I decided to buy a simple (20 euro) bike at the Carrefour last week, as there are many more bikes and bike roads in Shanghai then in Seoul. Finally I feel free in the city! Is it dangerous to cycle through Shanghai? My first response would be that it’s certainly not easy to cycle here. First off because there are many electric bikes here, these bikes have a high velocity but emit zero sound. These bikes are potentially really dangerous! I have to say that after some close encounters, I got became very aware of traffic while commuting, otherwise I’d better leave my bike at home. There is another big difference in commuting here that is worth noting:  Red traffic lights in most of Europe means that you stop. In Korea, a red light is interpreted differently. One has to slow down to see if traffic is approaching and continue. In China, I’m not even sure if people pay attention to the traffic signs. Traffic, including city buses just keeps going on some places!  I sat down and looked at this phenomenon for a while; Shanghai traffic from an outside perspective looks like a beautiful flow of bikes, scooters cars and buses intertwining seamlessly. From the ‘participating’ perspective, it means paying attention and drive defensively. Awareness is key, and being aware – not dozing off like I just to do on my bike in Barcelona – forces you to your peripheral view and create better overview of traffic situations. Last Friday I was cycling home and the traffic lights got my attention. Both green and red are burning! This picture is not photo-shopped. The mixed signal confused me; should I stop or continue? I thought it was funny because a Shanghainese would interpret almost any stop sign like this. Did city hall just gave up?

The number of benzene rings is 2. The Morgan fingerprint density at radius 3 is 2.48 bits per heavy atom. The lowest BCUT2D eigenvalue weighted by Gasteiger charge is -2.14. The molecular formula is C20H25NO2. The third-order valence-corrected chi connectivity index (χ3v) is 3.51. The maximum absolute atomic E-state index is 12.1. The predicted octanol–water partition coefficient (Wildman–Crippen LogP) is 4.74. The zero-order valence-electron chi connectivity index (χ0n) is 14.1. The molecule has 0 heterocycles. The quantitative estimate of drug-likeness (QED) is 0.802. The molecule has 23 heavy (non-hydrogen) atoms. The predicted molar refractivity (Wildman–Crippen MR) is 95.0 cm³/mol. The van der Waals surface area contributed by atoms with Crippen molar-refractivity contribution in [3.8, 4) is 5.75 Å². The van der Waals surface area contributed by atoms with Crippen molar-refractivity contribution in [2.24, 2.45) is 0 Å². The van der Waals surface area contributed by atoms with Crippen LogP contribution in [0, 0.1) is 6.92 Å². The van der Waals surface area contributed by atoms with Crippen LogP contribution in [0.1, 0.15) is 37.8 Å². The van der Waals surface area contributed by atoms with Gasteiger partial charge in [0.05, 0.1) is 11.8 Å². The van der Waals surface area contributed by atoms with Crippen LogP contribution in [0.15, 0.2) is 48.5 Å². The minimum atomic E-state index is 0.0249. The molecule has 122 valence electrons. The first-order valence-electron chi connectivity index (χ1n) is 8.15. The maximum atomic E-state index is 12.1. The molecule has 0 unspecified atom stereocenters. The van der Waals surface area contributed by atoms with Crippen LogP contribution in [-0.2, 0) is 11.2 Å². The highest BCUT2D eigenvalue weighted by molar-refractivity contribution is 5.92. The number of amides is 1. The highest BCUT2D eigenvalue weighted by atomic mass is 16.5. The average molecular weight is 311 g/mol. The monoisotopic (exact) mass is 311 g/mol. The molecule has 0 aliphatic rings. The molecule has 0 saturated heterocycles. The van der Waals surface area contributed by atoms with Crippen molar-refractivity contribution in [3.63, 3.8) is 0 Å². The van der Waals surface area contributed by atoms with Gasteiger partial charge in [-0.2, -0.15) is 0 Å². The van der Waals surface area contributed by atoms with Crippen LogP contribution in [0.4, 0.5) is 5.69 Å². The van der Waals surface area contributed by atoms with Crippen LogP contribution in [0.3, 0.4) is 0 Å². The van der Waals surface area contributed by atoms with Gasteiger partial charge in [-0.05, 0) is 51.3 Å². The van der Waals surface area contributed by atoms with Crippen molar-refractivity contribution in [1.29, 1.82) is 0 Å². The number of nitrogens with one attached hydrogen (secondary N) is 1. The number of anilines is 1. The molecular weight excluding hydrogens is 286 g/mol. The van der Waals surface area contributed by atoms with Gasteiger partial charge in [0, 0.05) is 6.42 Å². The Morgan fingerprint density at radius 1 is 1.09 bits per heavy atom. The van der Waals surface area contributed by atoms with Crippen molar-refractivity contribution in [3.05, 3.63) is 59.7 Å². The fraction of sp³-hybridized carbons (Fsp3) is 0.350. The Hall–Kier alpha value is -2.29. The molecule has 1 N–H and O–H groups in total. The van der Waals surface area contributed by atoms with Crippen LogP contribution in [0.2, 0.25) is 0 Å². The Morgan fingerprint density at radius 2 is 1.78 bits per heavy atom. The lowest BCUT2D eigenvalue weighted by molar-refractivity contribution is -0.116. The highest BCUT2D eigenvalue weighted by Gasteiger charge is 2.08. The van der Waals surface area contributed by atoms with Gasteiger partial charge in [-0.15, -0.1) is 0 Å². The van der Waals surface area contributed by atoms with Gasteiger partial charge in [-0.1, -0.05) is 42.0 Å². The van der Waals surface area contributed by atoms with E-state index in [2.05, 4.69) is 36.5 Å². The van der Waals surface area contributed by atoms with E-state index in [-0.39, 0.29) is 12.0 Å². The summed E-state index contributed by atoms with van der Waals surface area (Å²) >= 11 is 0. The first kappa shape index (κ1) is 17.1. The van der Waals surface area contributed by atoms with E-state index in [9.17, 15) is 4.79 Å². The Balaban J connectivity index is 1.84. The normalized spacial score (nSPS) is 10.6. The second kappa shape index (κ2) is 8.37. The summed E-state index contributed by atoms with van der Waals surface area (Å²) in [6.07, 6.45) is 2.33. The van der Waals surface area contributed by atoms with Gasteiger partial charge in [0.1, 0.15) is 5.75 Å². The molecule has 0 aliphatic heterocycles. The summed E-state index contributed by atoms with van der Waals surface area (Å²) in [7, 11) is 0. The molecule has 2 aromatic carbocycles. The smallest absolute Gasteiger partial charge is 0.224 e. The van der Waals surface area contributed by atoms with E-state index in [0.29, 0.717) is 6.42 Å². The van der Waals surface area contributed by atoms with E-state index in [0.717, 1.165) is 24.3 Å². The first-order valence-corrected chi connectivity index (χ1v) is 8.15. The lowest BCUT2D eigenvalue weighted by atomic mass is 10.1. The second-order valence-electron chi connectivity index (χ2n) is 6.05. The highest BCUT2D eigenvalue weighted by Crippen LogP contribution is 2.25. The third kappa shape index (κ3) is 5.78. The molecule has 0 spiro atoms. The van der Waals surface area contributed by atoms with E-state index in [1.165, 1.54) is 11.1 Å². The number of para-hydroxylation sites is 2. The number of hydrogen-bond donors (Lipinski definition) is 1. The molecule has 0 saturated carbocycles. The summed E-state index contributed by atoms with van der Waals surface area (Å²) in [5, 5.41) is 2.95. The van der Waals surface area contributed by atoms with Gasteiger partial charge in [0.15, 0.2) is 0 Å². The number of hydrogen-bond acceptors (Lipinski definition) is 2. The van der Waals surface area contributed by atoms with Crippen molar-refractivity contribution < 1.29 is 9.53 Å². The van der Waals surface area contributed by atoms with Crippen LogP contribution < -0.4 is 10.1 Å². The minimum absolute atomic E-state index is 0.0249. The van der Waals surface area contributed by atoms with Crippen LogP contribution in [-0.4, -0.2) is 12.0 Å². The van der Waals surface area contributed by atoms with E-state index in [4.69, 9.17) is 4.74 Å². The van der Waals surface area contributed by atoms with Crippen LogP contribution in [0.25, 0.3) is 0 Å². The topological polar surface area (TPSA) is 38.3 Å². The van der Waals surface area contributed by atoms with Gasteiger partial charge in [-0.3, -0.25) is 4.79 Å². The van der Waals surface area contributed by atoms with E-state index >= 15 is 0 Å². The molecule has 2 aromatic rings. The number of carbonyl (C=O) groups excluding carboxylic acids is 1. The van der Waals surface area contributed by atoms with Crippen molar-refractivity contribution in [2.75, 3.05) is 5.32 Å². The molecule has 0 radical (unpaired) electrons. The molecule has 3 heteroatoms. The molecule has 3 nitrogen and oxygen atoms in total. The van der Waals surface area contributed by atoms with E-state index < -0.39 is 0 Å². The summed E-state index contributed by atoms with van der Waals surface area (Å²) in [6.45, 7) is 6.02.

Empty eight lane roads in Zibo